The Merchant of Venice Questions and Answers
by William Shakespeare

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In The Merchant of Venice, how is Christian hypocrisy evident in Portia's call for mercy?

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Portia’s famed speech, in which she argues for mercy for Antonio, may appear to be the height of decency; yet it unmistakably disregards Shylock’s Judaism and, later, proves to be hypocritical.


Portia begins her speech by stating that:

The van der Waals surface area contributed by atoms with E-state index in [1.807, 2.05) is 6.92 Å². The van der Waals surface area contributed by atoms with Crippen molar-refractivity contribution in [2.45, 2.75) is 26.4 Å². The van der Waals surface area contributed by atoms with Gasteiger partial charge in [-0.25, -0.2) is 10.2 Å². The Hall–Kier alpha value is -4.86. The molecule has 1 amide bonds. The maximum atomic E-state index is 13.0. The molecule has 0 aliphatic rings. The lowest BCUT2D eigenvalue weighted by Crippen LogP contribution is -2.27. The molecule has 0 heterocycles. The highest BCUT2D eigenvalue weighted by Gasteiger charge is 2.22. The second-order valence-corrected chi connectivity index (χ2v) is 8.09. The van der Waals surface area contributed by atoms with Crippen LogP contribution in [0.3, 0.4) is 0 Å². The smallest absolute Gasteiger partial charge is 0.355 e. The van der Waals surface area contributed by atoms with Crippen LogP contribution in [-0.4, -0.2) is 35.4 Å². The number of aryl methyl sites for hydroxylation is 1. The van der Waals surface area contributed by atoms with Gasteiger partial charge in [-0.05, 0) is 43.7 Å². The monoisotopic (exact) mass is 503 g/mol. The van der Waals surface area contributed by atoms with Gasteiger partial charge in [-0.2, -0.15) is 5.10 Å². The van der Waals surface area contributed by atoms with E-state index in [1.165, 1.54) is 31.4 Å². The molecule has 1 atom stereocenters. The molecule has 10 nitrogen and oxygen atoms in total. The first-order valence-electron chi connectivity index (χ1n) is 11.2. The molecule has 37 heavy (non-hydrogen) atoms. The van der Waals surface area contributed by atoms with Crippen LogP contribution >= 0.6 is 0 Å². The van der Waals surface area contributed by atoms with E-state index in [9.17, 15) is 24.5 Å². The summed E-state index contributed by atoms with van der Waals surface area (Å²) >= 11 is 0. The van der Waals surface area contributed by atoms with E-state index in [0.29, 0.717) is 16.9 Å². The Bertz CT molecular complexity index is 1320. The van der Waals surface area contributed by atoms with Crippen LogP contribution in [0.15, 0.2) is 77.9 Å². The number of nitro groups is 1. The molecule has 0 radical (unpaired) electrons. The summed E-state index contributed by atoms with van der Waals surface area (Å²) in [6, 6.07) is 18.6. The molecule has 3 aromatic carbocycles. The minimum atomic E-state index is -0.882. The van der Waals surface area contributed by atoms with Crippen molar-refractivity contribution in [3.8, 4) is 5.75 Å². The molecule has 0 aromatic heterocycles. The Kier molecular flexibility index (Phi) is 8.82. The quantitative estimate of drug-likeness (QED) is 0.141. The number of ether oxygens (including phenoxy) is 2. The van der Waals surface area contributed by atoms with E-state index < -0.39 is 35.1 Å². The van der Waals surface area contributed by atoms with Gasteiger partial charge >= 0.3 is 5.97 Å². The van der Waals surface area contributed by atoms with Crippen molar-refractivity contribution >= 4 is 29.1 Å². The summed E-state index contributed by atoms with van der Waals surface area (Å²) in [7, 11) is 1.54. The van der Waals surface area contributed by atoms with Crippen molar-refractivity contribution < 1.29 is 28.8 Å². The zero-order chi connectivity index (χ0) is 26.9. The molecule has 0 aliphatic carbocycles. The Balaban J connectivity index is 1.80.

The quality of mercy is not strain'd,

It droppeth, as the gentle rain from heaven

Her argument is set in a Christian context—mercy is handed down from heaven—and yet she disregards that Judaism views mercy differently, as something to be atoned for. Furthermore, Shylock’s own policy of usurance, in which he collects interest on money borrowed, indicates Shylock’s worldview: he does not believe in something for nothing. Such an idea of mercy must appear alien to him. One might imagine that in attempting to persuade Shylock to have mercy, she ignores his own moral and religious positions and substitutes her own; however, this seems at odds with Portia’s cleverness. Ignorance cannot be denied, but it seems more likely that she is appealing not to...

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